The Moon in conjunction with Venus and Jupiter, with the Very Large Telescope in the foreground. Image © Y. Beletsky, ESO, 2009.

Close approach of the Moon and Venus

Dominic Ford, Editor
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The sky at

The Moon and Venus will make a close approach, passing within 3°23' of each other. The Moon will be 26 days old.

From Fairfield, the pair will be visible in the dawn sky, rising at 04:19 (EDT) – 1 hour and 36 minutes before the Sun – and reaching an altitude of 13° above the eastern horizon before fading from view as dawn breaks around 05:35.

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The Moon will be at mag -10.5; and Venus will be at mag -4.1. Both objects will lie in the constellation Aquarius.

They will be too widely separated to fit within the field of view of a telescope, but will be visible to the naked eye or through a pair of binoculars.

At around the same time, the pair will also share the same right ascension – called a conjunction.

A graph of the angular separation between the Moon and Venus around the time of closest approach is available here.

The positions of the pair at the moment of closest approach will be as follows:

Object Right Ascension Declination Constellation Magnitude Angular Size
The Moon 23h43m50s -06°37' Aquarius -10.5 31'04"1
Venus 23h37m50s -03°36' Aquarius -4.1 17"1

The coordinates above are given in J2000.0. The pair will be at an angular separation of 43° from the Sun, which is in Aries at this time of year.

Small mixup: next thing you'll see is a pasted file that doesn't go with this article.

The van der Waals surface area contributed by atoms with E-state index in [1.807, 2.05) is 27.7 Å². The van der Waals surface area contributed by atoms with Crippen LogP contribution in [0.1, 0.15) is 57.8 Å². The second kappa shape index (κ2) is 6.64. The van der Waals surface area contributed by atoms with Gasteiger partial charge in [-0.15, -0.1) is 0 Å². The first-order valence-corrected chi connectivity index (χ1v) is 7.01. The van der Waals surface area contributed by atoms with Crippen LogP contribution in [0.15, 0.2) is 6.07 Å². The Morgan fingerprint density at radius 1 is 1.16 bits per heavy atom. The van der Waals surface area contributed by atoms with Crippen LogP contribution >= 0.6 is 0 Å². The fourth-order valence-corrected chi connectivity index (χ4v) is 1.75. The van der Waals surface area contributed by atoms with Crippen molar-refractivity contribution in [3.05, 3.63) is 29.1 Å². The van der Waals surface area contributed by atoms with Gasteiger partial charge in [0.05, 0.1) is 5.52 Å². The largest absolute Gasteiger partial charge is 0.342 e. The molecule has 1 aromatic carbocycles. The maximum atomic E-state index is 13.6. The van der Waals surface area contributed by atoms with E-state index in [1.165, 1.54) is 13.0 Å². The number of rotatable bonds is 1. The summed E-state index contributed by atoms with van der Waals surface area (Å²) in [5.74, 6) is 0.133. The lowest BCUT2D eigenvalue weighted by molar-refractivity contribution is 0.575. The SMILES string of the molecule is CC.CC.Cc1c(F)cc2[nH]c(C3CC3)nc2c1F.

The sky on 27 April 2022
Sunrise
05:55
Sunset
19:47
Twilight ends
21:31
Twilight begins
04:11

26-day old moon
Waning Crescent

10%

26 days old

Planets
Rise Culm. Set
Mercury 06:42 14:09 21:36
Venus 04:22 10:13 16:04
Moon 04:43 10:36 16:36
Mars 03:47 09:16 14:46
Jupiter 04:27 10:23 16:18
Saturn 03:06 08:17 13:28
All times shown in EDT.

Source

The circumstances of this event were computed using the DE430 planetary ephemeris published by the Jet Propulsion Laboratory (JPL).

This event was automatically generated by searching the ephemeris for planetary alignments which are of interest to amateur astronomers, and the text above was generated based on an estimate of your location.

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30 Apr 2023  –  Venus at highest altitude in evening sky
04 Jun 2023  –  Venus at greatest elongation east
18 Oct 2023  –  Venus at highest altitude in morning sky

Image credit

The Moon in conjunction with Venus and Jupiter, with the Very Large Telescope in the foreground. Image © Y. Beletsky, ESO, 2009.

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41.14°N
73.26°W
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